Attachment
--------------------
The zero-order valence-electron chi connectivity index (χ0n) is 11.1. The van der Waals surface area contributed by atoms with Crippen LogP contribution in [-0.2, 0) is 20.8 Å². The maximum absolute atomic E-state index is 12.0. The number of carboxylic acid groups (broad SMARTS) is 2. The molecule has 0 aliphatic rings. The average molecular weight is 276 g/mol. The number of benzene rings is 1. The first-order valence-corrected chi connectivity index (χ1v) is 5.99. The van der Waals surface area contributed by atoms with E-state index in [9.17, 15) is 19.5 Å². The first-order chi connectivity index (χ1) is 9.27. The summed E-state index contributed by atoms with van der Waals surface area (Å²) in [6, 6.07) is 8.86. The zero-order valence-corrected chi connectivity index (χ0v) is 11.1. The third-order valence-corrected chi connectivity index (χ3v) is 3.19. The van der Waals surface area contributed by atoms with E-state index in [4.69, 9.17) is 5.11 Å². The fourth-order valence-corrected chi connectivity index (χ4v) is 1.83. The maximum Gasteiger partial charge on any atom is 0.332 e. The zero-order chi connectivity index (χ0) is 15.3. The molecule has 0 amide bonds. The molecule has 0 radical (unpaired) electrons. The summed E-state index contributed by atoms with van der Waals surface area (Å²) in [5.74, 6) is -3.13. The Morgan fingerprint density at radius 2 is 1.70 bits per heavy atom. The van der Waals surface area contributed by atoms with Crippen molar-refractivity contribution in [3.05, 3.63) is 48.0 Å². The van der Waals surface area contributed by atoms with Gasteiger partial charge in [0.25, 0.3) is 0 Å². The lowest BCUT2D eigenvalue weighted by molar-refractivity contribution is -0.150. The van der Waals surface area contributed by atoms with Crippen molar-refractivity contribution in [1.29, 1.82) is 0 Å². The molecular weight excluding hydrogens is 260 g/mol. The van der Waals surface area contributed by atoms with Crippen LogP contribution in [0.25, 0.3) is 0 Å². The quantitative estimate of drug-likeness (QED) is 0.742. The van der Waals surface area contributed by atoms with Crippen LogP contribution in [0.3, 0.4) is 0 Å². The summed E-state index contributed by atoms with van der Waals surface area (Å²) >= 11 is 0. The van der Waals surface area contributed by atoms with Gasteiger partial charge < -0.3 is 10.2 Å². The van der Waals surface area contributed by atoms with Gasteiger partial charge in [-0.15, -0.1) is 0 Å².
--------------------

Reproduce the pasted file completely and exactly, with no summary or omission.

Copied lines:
The zero-order valence-electron chi connectivity index (χ0n) is 11.1. The van der Waals surface area contributed by atoms with Crippen LogP contribution in [-0.2, 0) is 20.8 Å². The maximum absolute atomic E-state index is 12.0. The number of carboxylic acid groups (broad SMARTS) is 2. The molecule has 0 aliphatic rings. The average molecular weight is 276 g/mol. The number of benzene rings is 1. The first-order valence-corrected chi connectivity index (χ1v) is 5.99. The van der Waals surface area contributed by atoms with E-state index in [9.17, 15) is 19.5 Å². The first-order chi connectivity index (χ1) is 9.27. The summed E-state index contributed by atoms with van der Waals surface area (Å²) in [6, 6.07) is 8.86. The zero-order valence-corrected chi connectivity index (χ0v) is 11.1. The third-order valence-corrected chi connectivity index (χ3v) is 3.19. The van der Waals surface area contributed by atoms with E-state index in [4.69, 9.17) is 5.11 Å². The fourth-order valence-corrected chi connectivity index (χ4v) is 1.83. The maximum Gasteiger partial charge on any atom is 0.332 e. The zero-order chi connectivity index (χ0) is 15.3. The molecule has 0 amide bonds. The molecule has 0 radical (unpaired) electrons. The summed E-state index contributed by atoms with van der Waals surface area (Å²) in [5.74, 6) is -3.13. The Morgan fingerprint density at radius 2 is 1.70 bits per heavy atom. The van der Waals surface area contributed by atoms with Crippen molar-refractivity contribution in [3.05, 3.63) is 48.0 Å². The van der Waals surface area contributed by atoms with Gasteiger partial charge in [0.25, 0.3) is 0 Å². The lowest BCUT2D eigenvalue weighted by molar-refractivity contribution is -0.150. The van der Waals surface area contributed by atoms with Crippen molar-refractivity contribution in [1.29, 1.82) is 0 Å². The molecular weight excluding hydrogens is 260 g/mol. The van der Waals surface area contributed by atoms with Crippen LogP contribution in [0.25, 0.3) is 0 Å². The quantitative estimate of drug-likeness (QED) is 0.742. The van der Waals surface area contributed by atoms with Crippen LogP contribution in [0.3, 0.4) is 0 Å². The summed E-state index contributed by atoms with van der Waals surface area (Å²) >= 11 is 0. The van der Waals surface area contributed by atoms with Gasteiger partial charge < -0.3 is 10.2 Å². The van der Waals surface area contributed by atoms with Gasteiger partial charge in [-0.15, -0.1) is 0 Å².